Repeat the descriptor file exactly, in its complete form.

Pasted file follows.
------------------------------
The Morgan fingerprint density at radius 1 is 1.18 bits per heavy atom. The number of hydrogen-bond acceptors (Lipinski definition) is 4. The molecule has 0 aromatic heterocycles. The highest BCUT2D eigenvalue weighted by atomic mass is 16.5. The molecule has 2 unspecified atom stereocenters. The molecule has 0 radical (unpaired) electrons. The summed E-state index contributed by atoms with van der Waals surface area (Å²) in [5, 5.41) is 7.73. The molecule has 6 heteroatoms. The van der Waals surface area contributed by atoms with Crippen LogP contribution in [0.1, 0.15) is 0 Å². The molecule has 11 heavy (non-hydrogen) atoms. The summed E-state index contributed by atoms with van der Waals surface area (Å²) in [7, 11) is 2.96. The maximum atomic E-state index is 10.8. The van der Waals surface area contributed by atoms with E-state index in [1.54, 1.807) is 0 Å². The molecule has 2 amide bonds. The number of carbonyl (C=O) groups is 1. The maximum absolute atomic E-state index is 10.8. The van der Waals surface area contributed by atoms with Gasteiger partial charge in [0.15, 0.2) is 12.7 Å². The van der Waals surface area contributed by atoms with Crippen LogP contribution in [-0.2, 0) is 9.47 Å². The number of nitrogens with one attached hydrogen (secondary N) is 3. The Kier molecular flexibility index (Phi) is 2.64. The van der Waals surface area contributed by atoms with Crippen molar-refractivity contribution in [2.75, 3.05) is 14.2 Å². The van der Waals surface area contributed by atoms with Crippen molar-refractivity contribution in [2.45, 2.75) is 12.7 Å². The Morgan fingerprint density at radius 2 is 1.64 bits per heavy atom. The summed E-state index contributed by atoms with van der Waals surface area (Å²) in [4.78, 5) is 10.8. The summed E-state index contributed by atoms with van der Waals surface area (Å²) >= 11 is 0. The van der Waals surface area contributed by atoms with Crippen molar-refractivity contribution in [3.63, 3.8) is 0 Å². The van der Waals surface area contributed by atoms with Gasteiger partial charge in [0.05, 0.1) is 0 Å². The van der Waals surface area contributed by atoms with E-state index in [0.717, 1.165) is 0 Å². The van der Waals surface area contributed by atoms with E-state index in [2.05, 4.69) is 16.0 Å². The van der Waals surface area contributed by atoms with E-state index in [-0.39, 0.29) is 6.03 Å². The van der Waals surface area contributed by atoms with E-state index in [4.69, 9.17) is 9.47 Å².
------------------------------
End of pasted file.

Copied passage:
The Morgan fingerprint density at radius 1 is 1.18 bits per heavy atom. The number of hydrogen-bond acceptors (Lipinski definition) is 4. The molecule has 0 aromatic heterocycles. The highest BCUT2D eigenvalue weighted by atomic mass is 16.5. The molecule has 2 unspecified atom stereocenters. The molecule has 0 radical (unpaired) electrons. The summed E-state index contributed by atoms with van der Waals surface area (Å²) in [5, 5.41) is 7.73. The molecule has 6 heteroatoms. The van der Waals surface area contributed by atoms with Crippen LogP contribution in [0.1, 0.15) is 0 Å². The molecule has 11 heavy (non-hydrogen) atoms. The summed E-state index contributed by atoms with van der Waals surface area (Å²) in [7, 11) is 2.96. The maximum atomic E-state index is 10.8. The van der Waals surface area contributed by atoms with E-state index in [1.54, 1.807) is 0 Å². The molecule has 2 amide bonds. The number of carbonyl (C=O) groups is 1. The maximum absolute atomic E-state index is 10.8. The van der Waals surface area contributed by atoms with Gasteiger partial charge in [0.15, 0.2) is 12.7 Å². The van der Waals surface area contributed by atoms with Crippen LogP contribution in [-0.2, 0) is 9.47 Å². The number of nitrogens with one attached hydrogen (secondary N) is 3. The Kier molecular flexibility index (Phi) is 2.64. The van der Waals surface area contributed by atoms with Crippen molar-refractivity contribution in [2.75, 3.05) is 14.2 Å². The van der Waals surface area contributed by atoms with Crippen molar-refractivity contribution in [2.45, 2.75) is 12.7 Å². The Morgan fingerprint density at radius 2 is 1.64 bits per heavy atom. The summed E-state index contributed by atoms with van der Waals surface area (Å²) in [4.78, 5) is 10.8. The summed E-state index contributed by atoms with van der Waals surface area (Å²) >= 11 is 0. The van der Waals surface area contributed by atoms with Crippen molar-refractivity contribution in [3.63, 3.8) is 0 Å². The van der Waals surface area contributed by atoms with Gasteiger partial charge in [0.05, 0.1) is 0 Å². The van der Waals surface area contributed by atoms with E-state index in [0.717, 1.165) is 0 Å². The van der Waals surface area contributed by atoms with E-state index in [2.05, 4.69) is 16.0 Å². The van der Waals surface area contributed by atoms with E-state index in [-0.39, 0.29) is 6.03 Å². The van der Waals surface area contributed by atoms with E-state index in [4.69, 9.17) is 9.47 Å².